ABC Medical Center > Phenylketonuria

What is Phenylketonuria?

21:54 - 4 May , 2021


It is a hereditary condition in which there is an excessive accumulation of phenylalanine in the body, as a result of an abnormal gene responsible for producing an enzyme that helps metabolize this amino acid present in foods with a high percentage of protein.

By not having the enzyme, phenylalanine accumulates when consuming foods such as meat, eggs, milk, fish, or artificial sweeteners such as aspartame, causing serious health disorders in people of any age, such as:

  • Phenylketonuric mothers can suffer spontaneous abortions and their babies can be born with birth defects.
  • Permanent neurological damage.
  • Intellectual disabilities.
  • Seizures and tremors.
  • Behavioral, emotional, and social problems.

Signs and symptoms Phenylketonuria

Babies do not usually have symptoms at birth but until a few months later. Its severity will depend on the type of phenylketonuria:

  • Classic: the enzymes do not fulfill their function, so phenylalanine concentration levels are extreme, causing serious neurological damage.
  • Mild: here the enzyme is decreased, but it continues to perform its function partially, which minimizes the risk of possible complications.

The most frequent symptoms are:

  • Slow development.
  • Behavioral, emotional, and social changes.
  • Psychiatric abnormalities.
  • Musty smell in the mouth, skin, and urine.
  • Seizures.
  • Eczema.
  • Clear eyes and skin by preventing the transformation of phenylalanine into melanin.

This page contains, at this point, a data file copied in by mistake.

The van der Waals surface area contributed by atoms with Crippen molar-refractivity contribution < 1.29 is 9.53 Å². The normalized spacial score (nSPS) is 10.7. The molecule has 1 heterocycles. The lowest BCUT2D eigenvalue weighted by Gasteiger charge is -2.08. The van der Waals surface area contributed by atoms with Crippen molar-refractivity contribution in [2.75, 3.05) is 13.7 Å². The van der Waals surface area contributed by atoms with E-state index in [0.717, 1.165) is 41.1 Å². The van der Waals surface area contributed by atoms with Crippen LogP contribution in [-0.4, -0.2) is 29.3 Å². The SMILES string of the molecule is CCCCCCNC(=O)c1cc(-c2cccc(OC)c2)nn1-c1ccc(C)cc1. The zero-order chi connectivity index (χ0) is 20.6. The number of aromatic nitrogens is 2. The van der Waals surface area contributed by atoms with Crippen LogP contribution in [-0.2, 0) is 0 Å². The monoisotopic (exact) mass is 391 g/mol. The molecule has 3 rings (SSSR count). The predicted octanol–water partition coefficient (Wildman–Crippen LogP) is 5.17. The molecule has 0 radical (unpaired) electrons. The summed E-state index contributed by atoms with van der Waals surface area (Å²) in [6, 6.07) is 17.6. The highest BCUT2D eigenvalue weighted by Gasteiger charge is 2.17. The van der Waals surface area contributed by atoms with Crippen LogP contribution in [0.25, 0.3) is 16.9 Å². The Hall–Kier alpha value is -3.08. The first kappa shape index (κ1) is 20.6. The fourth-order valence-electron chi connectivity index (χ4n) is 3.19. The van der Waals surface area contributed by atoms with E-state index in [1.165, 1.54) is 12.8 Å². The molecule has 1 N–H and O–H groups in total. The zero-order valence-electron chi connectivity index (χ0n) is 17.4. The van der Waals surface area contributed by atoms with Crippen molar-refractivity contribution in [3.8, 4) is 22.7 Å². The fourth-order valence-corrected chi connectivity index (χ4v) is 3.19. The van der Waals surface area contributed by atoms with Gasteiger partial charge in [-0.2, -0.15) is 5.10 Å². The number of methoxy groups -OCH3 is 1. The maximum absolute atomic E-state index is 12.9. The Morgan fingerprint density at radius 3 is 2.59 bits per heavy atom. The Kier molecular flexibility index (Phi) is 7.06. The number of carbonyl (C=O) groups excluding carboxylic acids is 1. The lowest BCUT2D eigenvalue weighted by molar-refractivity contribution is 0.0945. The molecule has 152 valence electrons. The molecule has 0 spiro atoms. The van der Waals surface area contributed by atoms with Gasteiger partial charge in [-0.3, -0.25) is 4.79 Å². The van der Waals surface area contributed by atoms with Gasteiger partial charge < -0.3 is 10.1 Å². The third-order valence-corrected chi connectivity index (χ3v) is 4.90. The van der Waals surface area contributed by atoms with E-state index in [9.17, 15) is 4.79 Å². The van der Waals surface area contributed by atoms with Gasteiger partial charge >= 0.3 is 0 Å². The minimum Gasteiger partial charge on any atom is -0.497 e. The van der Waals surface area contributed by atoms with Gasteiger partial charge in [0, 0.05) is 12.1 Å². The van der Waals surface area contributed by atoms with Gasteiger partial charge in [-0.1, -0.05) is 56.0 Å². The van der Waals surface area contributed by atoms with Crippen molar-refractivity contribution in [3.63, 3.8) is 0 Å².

• Microencephaly.
  • Hyperactivity.
  • Intellectual disabilities.

If pregnant phenylketonuric women do not follow an adequate diet, they may have a spontaneous abortion or if they continue with the pregnancy, their children may experience:

  • Low birth weight.
  • Slow development.
  • Changes in the face.
  • Microencephaly.
  • Heart conditions.
  • Intellectual disability.

Diagnosis and treatment Phenylketonuria

To find out if you or your child suffer from phenylketonuria, blood and urine tests are required, as well as genetic tests to identify the genetic mutation that causes it. The treatment plan consists of:

  • Low protein diet.
  • Take a special food supplement for phenylketonurics.
  • Neutral amino acid therapy.
  • Specific medications.

In our Pediatric Center, a team of highly trained specialists awaits you 24 hours a day, 365 days a year, ensuring optimal care and results by providing care based on clinical practice guidelines and international protocols.


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